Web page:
Autopsy: Drugs taken by Chris Cornell didn't cause death
Soundgarden frontman Chris Cornell had drugs in his body, including an anti-anxiety medication, but they didn't contribute to his death by hanging in a Detroit hotel room, according to autopsy reports released Friday.
The report confirms that Cornell, 52, killed himself after a May 17 concert. A resistance band was around his neck, and the other end was attached to a clip over the top of the bathroom door, said Dr. Theodore Brown, assistant Wayne County medical examiner.
Toxicology tests showed the presence of barbiturates, caffeine and lorazepam, also known as Ativan, for relief of anxiety. The report also lists naloxone, an anti-opioid drug, and a decongestant.
``These drugs did not contribute to the cause of death,'' Brown said.
Cornell's widow, Vicky Cornell, had hoped the toxicology report might shed light on why he killed himself. She said that when she spoke to him after the Detroit show, he told her he may have taken ``an extra Ativan or two.''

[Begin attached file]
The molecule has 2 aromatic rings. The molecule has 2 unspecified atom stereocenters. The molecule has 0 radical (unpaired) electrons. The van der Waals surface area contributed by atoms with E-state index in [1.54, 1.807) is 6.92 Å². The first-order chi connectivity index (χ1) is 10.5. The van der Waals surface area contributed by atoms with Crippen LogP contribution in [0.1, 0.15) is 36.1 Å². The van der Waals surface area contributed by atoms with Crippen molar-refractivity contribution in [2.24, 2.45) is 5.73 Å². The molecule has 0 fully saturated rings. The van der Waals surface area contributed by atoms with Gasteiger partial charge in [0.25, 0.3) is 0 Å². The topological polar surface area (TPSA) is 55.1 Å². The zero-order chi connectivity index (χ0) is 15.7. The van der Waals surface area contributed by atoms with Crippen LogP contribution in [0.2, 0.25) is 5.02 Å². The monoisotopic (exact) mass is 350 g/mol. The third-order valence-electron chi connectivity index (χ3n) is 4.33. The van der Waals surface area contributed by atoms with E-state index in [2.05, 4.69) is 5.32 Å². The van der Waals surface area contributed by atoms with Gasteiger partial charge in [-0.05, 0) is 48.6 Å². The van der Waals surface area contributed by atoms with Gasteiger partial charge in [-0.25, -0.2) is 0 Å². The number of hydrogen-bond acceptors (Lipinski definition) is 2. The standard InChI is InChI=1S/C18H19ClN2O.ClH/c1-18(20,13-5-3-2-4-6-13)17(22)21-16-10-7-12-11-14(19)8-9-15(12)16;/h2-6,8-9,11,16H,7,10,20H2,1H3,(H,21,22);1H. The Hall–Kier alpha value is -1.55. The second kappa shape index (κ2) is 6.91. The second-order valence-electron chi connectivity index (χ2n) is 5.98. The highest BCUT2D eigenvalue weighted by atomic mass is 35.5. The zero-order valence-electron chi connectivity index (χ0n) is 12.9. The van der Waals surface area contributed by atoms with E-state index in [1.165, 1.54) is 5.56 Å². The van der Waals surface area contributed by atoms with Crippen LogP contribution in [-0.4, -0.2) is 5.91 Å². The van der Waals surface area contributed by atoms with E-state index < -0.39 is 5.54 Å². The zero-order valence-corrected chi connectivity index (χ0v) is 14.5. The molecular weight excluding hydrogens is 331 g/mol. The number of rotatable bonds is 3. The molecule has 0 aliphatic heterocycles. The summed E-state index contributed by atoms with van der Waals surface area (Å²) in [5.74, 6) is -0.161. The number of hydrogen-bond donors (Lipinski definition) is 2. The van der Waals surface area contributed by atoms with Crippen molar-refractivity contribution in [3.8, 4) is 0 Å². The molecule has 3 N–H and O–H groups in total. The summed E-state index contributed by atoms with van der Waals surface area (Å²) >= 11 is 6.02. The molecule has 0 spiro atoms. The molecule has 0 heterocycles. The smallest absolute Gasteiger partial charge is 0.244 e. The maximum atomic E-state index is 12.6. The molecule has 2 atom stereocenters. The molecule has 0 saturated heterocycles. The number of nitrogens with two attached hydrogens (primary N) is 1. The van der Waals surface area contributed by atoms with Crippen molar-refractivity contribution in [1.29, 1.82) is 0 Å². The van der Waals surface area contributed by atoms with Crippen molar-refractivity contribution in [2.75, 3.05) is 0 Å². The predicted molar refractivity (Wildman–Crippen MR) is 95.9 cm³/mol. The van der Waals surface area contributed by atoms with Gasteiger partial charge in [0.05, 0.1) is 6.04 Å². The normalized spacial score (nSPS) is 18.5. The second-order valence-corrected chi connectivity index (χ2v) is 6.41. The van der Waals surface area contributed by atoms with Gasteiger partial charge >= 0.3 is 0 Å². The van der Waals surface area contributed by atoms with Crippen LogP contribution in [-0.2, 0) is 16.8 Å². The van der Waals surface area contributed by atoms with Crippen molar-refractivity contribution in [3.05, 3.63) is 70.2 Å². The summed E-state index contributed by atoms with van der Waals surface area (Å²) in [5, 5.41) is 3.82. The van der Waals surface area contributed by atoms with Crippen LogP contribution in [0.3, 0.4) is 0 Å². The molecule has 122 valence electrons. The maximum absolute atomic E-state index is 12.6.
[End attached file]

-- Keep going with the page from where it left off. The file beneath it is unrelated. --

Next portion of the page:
Daryl Davies, a professor of clinical pharmacy at the USC School of Pharmacy, said the drugs are a mix of uppers and downers.
``That's just a weird combination,'' Davies said. ``When you mix that combination or cocktail, you can have drowsiness, you could be disoriented, but it seems like a stretch that you would hang yourself.''
Cornell was a leading voice of the grunge movement in the 1990s. Besides Soundgarden, he scored hits with Temple of the Dog and Audioslave.